NEW ULM (AP) -- The Civil War camp may be make-believe, but the screaming is real.
''Eyes forward!'' yelled Chuck Kind to 60 kids trying to master the nuances of military marching. ''I want that person in front of you to scream in pain because your eyes are burning a hole in his head!''
Moments earlier, Kind, of North Mankato, had gotten in the face of young marcher who erred.
''You screwed up the whole company! The whole company was off because you didn't follow directions!''
Recently, Kind and fellow Civil War soldier re-enactors did plenty of high-decibel haranguing at Fort Union Civil War Camp, where youths 11-17 received a hands-on taste of circa-1862 military life.
The adult re-enactors were immersing the campers in a six-day foray into Civil War-period life that included everything from a soldier's typical meal of hardtack and salt pork to lessons on the social graces of life in 1860s America.
The camp is in its sixth year at Flandrau State Park outside New Ulm. It was booked solid by March and this year included youths from seven states who paid $375 each to live in barracks-style cabins, learn about the Lincoln era and get yelled at like the raw recruits they are emulating.
Chandra Baker said she got an early-morning earful for having footwear askew beside her bunk.
''We had barracks inspection, and my shoes were crooked,'' said the 12-year-old from Mankato, who shrugged off the yelling as just part of the camp experience.
One of the camp leaders, Mankato teacher Arn Kind, said the youths are told what to expect before the first order is loudly delivered.
''We sit them down and have a real long talk. We tell them, 'We will bark at you and you must understand that it's just role-playing. Your sergeants really love you.' If we didn't have that first talk, most of them would want to quit after the first day.''
But he said only two campers out of 300 bolted. Moreover, letters from former campers' parents reveal something camp leaders hadn't set out to do: mold character.
Arn Kind said the camp's intent is to promote a historical and educational experience, but feedback from participants and their families indicate that kids return to their homes with more maturity and self-esteem.
Mike Webster, a 17-year-old from Arden Hills, is in his fourth year at the camp. As such, he and other ''veterans'' are assigned the rank of corporal.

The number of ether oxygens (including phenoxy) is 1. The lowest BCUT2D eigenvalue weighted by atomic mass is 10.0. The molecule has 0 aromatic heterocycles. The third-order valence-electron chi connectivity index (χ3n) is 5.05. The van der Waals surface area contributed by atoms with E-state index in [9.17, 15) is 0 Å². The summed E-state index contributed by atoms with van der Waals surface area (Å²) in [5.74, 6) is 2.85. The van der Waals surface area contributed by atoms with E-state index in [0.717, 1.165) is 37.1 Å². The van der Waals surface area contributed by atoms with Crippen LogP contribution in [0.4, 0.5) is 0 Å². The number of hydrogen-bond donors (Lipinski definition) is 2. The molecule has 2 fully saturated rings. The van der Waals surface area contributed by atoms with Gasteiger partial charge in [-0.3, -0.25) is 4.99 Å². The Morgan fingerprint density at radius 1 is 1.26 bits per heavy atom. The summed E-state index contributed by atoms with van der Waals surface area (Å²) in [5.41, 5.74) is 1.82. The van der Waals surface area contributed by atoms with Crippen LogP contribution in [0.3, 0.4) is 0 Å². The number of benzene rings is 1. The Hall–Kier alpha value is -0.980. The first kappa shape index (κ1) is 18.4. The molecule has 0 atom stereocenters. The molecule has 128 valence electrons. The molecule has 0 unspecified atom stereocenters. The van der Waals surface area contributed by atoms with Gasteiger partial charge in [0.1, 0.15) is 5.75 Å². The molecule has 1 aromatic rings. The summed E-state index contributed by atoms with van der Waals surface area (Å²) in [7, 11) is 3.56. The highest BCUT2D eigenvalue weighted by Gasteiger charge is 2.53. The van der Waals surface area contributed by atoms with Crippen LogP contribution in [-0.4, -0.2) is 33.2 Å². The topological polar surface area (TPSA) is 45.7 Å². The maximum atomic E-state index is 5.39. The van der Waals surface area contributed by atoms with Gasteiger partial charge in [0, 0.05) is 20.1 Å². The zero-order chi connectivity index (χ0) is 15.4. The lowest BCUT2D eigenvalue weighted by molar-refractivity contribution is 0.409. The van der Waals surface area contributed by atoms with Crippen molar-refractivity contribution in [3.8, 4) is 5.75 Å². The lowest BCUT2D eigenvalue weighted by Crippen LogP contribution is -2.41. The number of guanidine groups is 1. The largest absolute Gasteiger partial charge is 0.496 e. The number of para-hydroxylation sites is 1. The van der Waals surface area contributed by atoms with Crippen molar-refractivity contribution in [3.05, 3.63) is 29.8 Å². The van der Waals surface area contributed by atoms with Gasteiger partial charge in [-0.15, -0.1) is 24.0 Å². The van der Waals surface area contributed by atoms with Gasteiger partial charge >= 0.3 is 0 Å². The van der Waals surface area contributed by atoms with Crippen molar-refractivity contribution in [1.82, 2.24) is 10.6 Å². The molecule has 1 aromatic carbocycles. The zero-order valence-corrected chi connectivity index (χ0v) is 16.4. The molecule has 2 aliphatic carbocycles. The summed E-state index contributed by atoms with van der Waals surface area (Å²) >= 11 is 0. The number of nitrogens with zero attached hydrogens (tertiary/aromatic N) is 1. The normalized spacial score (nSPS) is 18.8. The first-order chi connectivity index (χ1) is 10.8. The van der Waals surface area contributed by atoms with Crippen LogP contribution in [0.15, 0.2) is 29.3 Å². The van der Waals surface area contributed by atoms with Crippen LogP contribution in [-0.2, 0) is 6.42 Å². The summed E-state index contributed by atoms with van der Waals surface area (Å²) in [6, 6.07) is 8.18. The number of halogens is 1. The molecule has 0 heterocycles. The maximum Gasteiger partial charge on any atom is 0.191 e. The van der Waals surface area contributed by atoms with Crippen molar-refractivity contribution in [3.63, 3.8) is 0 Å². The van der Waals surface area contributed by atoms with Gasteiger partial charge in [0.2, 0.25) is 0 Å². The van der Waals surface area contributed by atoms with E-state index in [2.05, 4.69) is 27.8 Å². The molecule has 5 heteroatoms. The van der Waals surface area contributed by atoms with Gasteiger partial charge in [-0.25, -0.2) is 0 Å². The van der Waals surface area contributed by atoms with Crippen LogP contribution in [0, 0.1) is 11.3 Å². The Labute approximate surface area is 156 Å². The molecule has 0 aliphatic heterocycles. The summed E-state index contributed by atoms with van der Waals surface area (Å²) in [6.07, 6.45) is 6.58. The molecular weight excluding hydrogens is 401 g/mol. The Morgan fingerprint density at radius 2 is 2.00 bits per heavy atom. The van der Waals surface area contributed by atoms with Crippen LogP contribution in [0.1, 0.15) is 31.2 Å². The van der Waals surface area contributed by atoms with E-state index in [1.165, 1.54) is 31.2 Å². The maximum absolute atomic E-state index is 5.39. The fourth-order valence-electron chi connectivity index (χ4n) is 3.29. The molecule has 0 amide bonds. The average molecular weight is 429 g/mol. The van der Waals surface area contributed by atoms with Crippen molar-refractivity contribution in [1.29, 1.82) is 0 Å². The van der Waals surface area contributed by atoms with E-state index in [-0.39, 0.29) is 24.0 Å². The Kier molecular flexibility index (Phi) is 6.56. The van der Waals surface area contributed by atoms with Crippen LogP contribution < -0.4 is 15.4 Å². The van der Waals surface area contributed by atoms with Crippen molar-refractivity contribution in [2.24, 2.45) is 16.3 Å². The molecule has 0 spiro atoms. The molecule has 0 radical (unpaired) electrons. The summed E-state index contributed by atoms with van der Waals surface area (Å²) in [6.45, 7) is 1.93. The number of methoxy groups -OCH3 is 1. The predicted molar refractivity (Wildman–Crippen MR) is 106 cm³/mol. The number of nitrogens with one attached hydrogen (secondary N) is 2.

Webster, a Civil War buff, said he learned of the camp through a newspaper item and plans to make the lessons he's learned pay off when he joins the Army.
''This has helped me develop coping skills because they're always yelling at you,'' he said.
Actually, the woofing is only one part of a camp experience that includes discussions about the war's causes, firing muskets loaded with blanks and hearing various speakers in period garb describe various aspects of 19th-century life.
The group also spends a night at Fort Snelling and takes a day trip to nearby Fort Ridgely Historical Center, where they learn that Minnesotans of that era were involved in simultaneous conflicts -- the Civil War and battles with the Dakota.
But the highlight of the week for most campers is the surprise battle that's sprung on them. Kind said the campers are taken to a farmstead, where they're told to form a skirmish line and march across a field.
The kids think they're just practicing a battle maneuver but, unbeknownst to them, about a dozen adult Confederate re-enactors lie in wait. And when the rebels rise up and lay on a blank-cartridge volley of musket fire, Kind said the kids are too stunned at first to respond.
But then their training takes over and they raise their wooden mock muskets to return fire -- sometimes in century-jumping ways.
''One year, a kid pointed his musket and started making noises like it was a machine gun,'' Kind said.
Meanwhile back on the marching ground, kind words remain in short supply.
''Stop looking at the ground!'' a sergeant boomed. ''I promise you, your feet are not going to leave your legs!''
''This is elementary! We worked on this yesterday and we're still trying to teach it!''
But after a while, small victories emerge and the sergeant-re-enactors are quick to bark praise.
''Looking good, looking good!'' a sergeant yelled before the group stopped for a decidedly un-Civil War lunch of pizza bread, applesauce and brownies.
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